Alternative Beef Finishing Strategies: Effects on Animal Performance, Retail Shelf Life, Sensory, Fatty Acid Profile and Lipid Stability
Type of DegreeDissertation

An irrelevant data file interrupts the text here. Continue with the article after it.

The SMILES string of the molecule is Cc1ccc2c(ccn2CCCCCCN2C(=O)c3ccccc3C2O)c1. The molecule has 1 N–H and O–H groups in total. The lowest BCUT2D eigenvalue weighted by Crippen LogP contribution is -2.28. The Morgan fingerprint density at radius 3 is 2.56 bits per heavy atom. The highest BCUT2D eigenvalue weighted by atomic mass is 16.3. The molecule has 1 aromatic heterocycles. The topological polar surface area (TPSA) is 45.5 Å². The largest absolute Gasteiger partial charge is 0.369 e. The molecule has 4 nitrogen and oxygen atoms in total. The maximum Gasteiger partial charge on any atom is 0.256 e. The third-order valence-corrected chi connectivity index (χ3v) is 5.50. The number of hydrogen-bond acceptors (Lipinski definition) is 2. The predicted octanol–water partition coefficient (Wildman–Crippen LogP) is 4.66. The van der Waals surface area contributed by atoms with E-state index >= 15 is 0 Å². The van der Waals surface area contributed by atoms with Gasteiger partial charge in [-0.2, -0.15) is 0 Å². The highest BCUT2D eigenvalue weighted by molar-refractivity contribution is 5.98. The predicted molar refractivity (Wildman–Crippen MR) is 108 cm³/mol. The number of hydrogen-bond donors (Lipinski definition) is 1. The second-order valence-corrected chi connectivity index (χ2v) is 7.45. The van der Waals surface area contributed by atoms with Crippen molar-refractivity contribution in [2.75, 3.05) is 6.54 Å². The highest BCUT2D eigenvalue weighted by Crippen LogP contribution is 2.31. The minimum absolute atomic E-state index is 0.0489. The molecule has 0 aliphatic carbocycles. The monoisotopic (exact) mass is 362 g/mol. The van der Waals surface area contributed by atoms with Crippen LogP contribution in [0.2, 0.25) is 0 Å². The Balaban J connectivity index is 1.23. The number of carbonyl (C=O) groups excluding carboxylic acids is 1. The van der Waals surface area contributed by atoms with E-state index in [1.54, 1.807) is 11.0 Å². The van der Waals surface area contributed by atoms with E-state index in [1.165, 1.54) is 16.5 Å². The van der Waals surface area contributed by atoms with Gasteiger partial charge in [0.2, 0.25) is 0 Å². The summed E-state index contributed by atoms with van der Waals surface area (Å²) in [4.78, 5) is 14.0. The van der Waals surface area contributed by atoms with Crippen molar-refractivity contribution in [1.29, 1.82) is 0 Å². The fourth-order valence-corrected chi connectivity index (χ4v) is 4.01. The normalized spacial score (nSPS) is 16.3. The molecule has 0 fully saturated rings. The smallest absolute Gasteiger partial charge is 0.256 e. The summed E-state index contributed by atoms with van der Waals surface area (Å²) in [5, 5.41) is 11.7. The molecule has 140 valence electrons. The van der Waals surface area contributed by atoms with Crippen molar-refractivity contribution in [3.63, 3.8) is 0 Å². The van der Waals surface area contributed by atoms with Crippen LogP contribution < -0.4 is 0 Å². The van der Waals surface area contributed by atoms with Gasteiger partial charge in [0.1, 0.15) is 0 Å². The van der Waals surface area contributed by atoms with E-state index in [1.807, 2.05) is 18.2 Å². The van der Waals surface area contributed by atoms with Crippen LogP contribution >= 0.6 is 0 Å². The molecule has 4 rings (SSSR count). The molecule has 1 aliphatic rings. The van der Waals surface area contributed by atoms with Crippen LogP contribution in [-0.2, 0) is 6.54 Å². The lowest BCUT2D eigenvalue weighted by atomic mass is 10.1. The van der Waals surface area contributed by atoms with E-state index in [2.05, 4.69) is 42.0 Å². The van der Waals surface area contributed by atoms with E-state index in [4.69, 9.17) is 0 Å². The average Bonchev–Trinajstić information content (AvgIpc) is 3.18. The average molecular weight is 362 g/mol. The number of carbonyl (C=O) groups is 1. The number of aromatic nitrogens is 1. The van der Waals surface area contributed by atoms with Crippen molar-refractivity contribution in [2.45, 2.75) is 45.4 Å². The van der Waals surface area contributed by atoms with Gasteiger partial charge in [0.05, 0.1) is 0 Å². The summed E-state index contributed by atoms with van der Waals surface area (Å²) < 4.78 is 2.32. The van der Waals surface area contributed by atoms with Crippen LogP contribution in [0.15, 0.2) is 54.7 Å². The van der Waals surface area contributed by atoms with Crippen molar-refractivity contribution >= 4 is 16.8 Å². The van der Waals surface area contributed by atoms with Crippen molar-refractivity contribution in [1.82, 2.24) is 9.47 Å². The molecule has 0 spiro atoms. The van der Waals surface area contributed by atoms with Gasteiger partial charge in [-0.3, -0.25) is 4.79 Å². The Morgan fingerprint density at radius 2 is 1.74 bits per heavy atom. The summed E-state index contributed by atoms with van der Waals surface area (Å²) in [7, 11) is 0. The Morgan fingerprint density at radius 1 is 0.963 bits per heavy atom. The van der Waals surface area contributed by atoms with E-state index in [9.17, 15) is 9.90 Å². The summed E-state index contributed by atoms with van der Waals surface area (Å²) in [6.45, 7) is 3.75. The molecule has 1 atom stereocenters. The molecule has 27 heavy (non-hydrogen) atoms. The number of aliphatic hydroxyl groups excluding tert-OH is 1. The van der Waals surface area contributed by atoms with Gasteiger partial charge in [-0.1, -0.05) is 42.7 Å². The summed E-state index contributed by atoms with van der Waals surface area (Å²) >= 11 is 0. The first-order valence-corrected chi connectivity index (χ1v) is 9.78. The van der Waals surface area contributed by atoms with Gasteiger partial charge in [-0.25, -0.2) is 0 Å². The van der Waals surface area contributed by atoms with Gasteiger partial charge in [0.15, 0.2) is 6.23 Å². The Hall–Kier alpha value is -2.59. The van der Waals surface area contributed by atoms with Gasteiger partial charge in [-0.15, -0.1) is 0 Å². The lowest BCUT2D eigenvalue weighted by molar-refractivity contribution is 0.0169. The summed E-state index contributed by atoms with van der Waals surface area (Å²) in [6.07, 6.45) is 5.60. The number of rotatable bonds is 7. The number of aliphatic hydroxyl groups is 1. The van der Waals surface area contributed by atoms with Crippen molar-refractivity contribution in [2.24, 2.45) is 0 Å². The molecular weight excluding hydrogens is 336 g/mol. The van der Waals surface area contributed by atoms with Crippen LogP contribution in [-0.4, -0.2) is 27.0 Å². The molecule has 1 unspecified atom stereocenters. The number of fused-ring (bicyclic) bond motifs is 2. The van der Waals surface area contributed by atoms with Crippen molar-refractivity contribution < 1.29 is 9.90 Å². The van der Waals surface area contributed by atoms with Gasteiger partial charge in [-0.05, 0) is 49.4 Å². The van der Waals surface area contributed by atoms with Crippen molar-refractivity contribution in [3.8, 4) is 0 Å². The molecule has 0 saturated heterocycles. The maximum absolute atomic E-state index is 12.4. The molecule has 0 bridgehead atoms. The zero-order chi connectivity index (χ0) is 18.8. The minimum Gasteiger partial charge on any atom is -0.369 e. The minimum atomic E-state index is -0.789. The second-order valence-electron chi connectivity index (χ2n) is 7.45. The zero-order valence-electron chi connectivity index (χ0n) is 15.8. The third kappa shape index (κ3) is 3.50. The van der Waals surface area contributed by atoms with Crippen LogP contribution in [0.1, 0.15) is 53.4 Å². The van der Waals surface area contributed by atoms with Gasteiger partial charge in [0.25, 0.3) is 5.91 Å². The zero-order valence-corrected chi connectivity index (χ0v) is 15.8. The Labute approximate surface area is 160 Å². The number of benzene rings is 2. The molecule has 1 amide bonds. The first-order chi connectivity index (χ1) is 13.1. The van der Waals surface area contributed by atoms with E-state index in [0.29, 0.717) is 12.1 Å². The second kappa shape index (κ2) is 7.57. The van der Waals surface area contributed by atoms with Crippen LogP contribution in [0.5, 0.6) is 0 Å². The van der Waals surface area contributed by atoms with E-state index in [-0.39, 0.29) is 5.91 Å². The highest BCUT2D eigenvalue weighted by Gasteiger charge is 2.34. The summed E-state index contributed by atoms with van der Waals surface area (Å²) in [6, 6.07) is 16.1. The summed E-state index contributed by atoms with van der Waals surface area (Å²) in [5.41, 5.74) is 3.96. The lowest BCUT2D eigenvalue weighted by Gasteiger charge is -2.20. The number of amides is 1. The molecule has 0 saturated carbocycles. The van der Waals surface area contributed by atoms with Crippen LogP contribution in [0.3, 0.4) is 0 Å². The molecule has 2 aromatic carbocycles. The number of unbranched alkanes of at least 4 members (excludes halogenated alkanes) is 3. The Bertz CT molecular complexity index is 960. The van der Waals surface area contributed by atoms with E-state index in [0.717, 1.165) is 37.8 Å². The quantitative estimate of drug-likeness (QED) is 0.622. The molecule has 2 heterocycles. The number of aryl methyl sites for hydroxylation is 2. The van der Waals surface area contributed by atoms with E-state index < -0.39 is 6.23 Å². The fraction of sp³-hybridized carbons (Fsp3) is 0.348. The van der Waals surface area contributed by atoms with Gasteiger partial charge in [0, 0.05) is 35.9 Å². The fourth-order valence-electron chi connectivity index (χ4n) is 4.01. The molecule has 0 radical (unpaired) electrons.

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The effect of supplemental concentrate levels to steers finished on winter annual ryegrass (Lolium multiflorum Lam.) or full concentrate (GRAIN) was studied. Initial color, fatty acid profile, retail shelf-life, lipid stability and Vitamin E levels were determined. Treatment did not effect initial lean L*, a*, or b* values (P > 0.05). However, treatment did effect subcutaneous fat L* (P = 0.01) and b* (P = 0.002) values. All ryegrass treatments had higher b* values when compared to GRAIN. Total conjugated linoleic acid (CLA) was lower (P = 0.04) in GRAIN than 0.0% supplementation. Total, saturated, monounsaturated, poly-unsaturated, n-6, and PUFA:SFA FA levels were not affected by treatment (P = 0.13, 0.15, 0.15, 0.23, 0.06, and 0.56, respectively). Proportion of n-3 FA (P = 0.02) was highest in the 0.0% treatment. The ratio of n-6:n-3 FA (P < 0.001) generally increased with elevated supplementation. Visual measures of lean uniformity generally increased with elevated forage in the diet (P = 0.001). Steaks from GRAIN cattle had lower a* (P = 0.001) and higher metmyoglobin (P = 0.001), than all other treatments. Measures of lean discoloration generally decreased in proportion to increased forage in the diet. LS stability increased with amount of forage in the diet (P = 0.04) and vitamin E levels in longissimus muscle samples were not affected by treatment diet (P = 0.54). The effect of supplemental Tasco meal (Ascophyllum nodosum) and soy hull pellets in a winter annual ryegrass based finishing diet was also examined. Forage and animal performance, carcass and initial color, sensory and shear attributes, fatty acid profile and retail shelf-life and lipid stability analyzes were performed. There were no affects (P > 0.05) of Tasco treatment on any of the evaluated forage, animal performance, carcass, initial color, sensory, shear, fatty acid profile, retail shelf-life and lipid stability factors. However, supplementing steers did increase (P = 0.02) overall dressing percentage regardless of Tasco treatment. Initial subcutaneous fat b* values tended to increase (indicating a more yellow color) for cattle supplemented with Tasco and soy hull pellets (P = 0.08) over all other forage-finishing diet treatments. Additionally, n-3 polyunsaturated fatty acids tended (P = 0.10) to increase for cattle supplemented solely with Tasco on winter annual ryegrass. The ratio of n-6:n-3 tended to decrease in cattle not supplemented with soy hull pellets (P = 0.06). Fatty acid and cook-loss levels did increase (P < 0.05) with extended days of postmortem ageing, regardless of Tasco or soy hull pellet treatment. Off-flavor scores increased (P < 0.05) with extended steak exposure to simulate retail display conditions and postmortem ageing treatment.